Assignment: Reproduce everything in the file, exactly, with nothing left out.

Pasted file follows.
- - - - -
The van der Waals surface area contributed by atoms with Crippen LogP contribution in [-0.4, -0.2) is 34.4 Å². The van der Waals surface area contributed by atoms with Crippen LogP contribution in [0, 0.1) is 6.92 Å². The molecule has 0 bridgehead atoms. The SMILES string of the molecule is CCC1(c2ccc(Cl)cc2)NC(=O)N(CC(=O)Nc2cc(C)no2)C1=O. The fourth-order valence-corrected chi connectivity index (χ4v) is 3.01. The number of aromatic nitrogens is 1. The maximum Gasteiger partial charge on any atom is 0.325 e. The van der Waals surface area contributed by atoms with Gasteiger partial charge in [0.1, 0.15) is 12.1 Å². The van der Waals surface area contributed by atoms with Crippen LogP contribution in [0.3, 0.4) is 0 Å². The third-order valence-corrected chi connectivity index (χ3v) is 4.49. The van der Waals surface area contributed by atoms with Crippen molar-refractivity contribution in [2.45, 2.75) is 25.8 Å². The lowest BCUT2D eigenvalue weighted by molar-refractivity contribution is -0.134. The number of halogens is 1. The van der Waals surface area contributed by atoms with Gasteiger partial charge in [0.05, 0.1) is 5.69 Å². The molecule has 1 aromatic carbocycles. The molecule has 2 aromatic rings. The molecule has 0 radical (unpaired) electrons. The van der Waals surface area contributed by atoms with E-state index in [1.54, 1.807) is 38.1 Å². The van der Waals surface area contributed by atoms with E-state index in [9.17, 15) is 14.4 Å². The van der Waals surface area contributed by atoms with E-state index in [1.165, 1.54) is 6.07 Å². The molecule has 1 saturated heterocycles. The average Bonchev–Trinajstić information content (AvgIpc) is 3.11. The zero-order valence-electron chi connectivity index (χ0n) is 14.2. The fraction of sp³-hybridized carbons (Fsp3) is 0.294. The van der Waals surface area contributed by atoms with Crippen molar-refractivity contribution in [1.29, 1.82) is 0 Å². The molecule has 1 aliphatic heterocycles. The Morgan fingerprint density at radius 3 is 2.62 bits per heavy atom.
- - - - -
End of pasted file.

The van der Waals surface area contributed by atoms with Crippen LogP contribution in [-0.4, -0.2) is 34.4 Å². The van der Waals surface area contributed by atoms with Crippen LogP contribution in [0, 0.1) is 6.92 Å². The molecule has 0 bridgehead atoms. The SMILES string of the molecule is CCC1(c2ccc(Cl)cc2)NC(=O)N(CC(=O)Nc2cc(C)no2)C1=O. The fourth-order valence-corrected chi connectivity index (χ4v) is 3.01. The number of aromatic nitrogens is 1. The maximum Gasteiger partial charge on any atom is 0.325 e. The van der Waals surface area contributed by atoms with Gasteiger partial charge in [0.1, 0.15) is 12.1 Å². The van der Waals surface area contributed by atoms with Crippen LogP contribution in [0.3, 0.4) is 0 Å². The third-order valence-corrected chi connectivity index (χ3v) is 4.49. The van der Waals surface area contributed by atoms with Crippen molar-refractivity contribution in [2.45, 2.75) is 25.8 Å². The lowest BCUT2D eigenvalue weighted by molar-refractivity contribution is -0.134. The number of halogens is 1. The van der Waals surface area contributed by atoms with Gasteiger partial charge in [0.05, 0.1) is 5.69 Å². The molecule has 1 aromatic carbocycles. The molecule has 2 aromatic rings. The molecule has 0 radical (unpaired) electrons. The van der Waals surface area contributed by atoms with E-state index in [1.54, 1.807) is 38.1 Å². The van der Waals surface area contributed by atoms with E-state index in [9.17, 15) is 14.4 Å². The van der Waals surface area contributed by atoms with E-state index in [1.165, 1.54) is 6.07 Å². The molecule has 1 saturated heterocycles. The average Bonchev–Trinajstić information content (AvgIpc) is 3.11. The zero-order valence-electron chi connectivity index (χ0n) is 14.2. The fraction of sp³-hybridized carbons (Fsp3) is 0.294. The van der Waals surface area contributed by atoms with Crippen molar-refractivity contribution in [1.29, 1.82) is 0 Å². The molecule has 1 aliphatic heterocycles. The Morgan fingerprint density at radius 3 is 2.62 bits per heavy atom.